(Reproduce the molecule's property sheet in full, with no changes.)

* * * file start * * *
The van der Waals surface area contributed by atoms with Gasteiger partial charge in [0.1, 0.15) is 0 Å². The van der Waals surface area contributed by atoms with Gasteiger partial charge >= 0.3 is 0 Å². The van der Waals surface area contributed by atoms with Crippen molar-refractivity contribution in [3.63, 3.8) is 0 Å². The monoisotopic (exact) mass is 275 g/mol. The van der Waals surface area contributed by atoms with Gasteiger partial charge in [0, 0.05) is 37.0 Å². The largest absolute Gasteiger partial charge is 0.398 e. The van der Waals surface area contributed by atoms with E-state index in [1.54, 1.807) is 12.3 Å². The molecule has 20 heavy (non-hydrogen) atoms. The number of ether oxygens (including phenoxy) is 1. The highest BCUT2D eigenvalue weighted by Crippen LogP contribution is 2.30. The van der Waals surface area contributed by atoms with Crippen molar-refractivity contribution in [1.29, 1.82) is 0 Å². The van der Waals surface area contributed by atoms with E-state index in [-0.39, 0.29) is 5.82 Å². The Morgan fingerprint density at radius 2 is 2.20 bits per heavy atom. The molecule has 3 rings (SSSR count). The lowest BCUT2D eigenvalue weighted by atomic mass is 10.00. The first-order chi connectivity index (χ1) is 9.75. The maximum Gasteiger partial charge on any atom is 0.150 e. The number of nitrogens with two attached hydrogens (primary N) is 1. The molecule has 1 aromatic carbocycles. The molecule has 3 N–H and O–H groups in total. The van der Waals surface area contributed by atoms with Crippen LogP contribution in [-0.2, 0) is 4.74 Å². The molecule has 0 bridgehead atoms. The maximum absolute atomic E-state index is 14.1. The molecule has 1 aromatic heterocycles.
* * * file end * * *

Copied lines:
The van der Waals surface area contributed by atoms with Gasteiger partial charge in [0.1, 0.15) is 0 Å². The van der Waals surface area contributed by atoms with Gasteiger partial charge >= 0.3 is 0 Å². The van der Waals surface area contributed by atoms with Crippen molar-refractivity contribution in [3.63, 3.8) is 0 Å². The monoisotopic (exact) mass is 275 g/mol. The van der Waals surface area contributed by atoms with Gasteiger partial charge in [0, 0.05) is 37.0 Å². The largest absolute Gasteiger partial charge is 0.398 e. The van der Waals surface area contributed by atoms with E-state index in [1.54, 1.807) is 12.3 Å². The molecule has 20 heavy (non-hydrogen) atoms. The number of ether oxygens (including phenoxy) is 1. The highest BCUT2D eigenvalue weighted by Crippen LogP contribution is 2.30. The van der Waals surface area contributed by atoms with Crippen molar-refractivity contribution in [1.29, 1.82) is 0 Å². The van der Waals surface area contributed by atoms with E-state index in [-0.39, 0.29) is 5.82 Å². The Morgan fingerprint density at radius 2 is 2.20 bits per heavy atom. The molecule has 3 rings (SSSR count). The lowest BCUT2D eigenvalue weighted by atomic mass is 10.00. The first-order chi connectivity index (χ1) is 9.75. The maximum Gasteiger partial charge on any atom is 0.150 e. The number of nitrogens with two attached hydrogens (primary N) is 1. The molecule has 1 aromatic carbocycles. The molecule has 3 N–H and O–H groups in total. The van der Waals surface area contributed by atoms with Crippen LogP contribution in [-0.2, 0) is 4.74 Å². The molecule has 0 bridgehead atoms. The maximum absolute atomic E-state index is 14.1. The molecule has 1 aromatic heterocycles.